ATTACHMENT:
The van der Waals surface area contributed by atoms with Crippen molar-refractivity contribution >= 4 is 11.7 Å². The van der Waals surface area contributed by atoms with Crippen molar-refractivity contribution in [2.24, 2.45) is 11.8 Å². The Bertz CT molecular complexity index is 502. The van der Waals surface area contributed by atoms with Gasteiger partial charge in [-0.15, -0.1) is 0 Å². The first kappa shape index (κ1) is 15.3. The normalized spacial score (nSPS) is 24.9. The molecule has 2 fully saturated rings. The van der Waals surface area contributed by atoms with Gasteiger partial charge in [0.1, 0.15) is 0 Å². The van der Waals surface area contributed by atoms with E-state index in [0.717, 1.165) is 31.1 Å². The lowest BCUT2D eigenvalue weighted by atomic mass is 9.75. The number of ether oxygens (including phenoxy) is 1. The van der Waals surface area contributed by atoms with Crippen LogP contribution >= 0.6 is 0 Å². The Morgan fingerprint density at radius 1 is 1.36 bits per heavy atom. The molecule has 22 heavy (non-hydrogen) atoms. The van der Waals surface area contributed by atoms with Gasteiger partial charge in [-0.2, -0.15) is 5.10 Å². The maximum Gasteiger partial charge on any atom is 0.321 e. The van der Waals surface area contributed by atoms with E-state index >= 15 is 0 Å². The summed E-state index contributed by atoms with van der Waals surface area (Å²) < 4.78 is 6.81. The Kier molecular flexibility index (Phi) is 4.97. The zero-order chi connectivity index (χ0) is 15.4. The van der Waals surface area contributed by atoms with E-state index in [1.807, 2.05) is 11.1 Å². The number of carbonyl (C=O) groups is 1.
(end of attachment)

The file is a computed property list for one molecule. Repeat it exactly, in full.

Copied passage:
The van der Waals surface area contributed by atoms with Crippen molar-refractivity contribution >= 4 is 11.7 Å². The van der Waals surface area contributed by atoms with Crippen molar-refractivity contribution in [2.24, 2.45) is 11.8 Å². The Bertz CT molecular complexity index is 502. The van der Waals surface area contributed by atoms with Gasteiger partial charge in [-0.15, -0.1) is 0 Å². The first kappa shape index (κ1) is 15.3. The normalized spacial score (nSPS) is 24.9. The molecule has 2 fully saturated rings. The van der Waals surface area contributed by atoms with Gasteiger partial charge in [0.1, 0.15) is 0 Å². The van der Waals surface area contributed by atoms with E-state index in [0.717, 1.165) is 31.1 Å². The lowest BCUT2D eigenvalue weighted by atomic mass is 9.75. The number of ether oxygens (including phenoxy) is 1. The van der Waals surface area contributed by atoms with Crippen LogP contribution >= 0.6 is 0 Å². The Morgan fingerprint density at radius 1 is 1.36 bits per heavy atom. The molecule has 22 heavy (non-hydrogen) atoms. The van der Waals surface area contributed by atoms with Gasteiger partial charge in [-0.2, -0.15) is 5.10 Å². The maximum Gasteiger partial charge on any atom is 0.321 e. The van der Waals surface area contributed by atoms with E-state index >= 15 is 0 Å². The summed E-state index contributed by atoms with van der Waals surface area (Å²) < 4.78 is 6.81. The Kier molecular flexibility index (Phi) is 4.97. The zero-order chi connectivity index (χ0) is 15.4. The van der Waals surface area contributed by atoms with E-state index in [1.807, 2.05) is 11.1 Å². The number of carbonyl (C=O) groups is 1.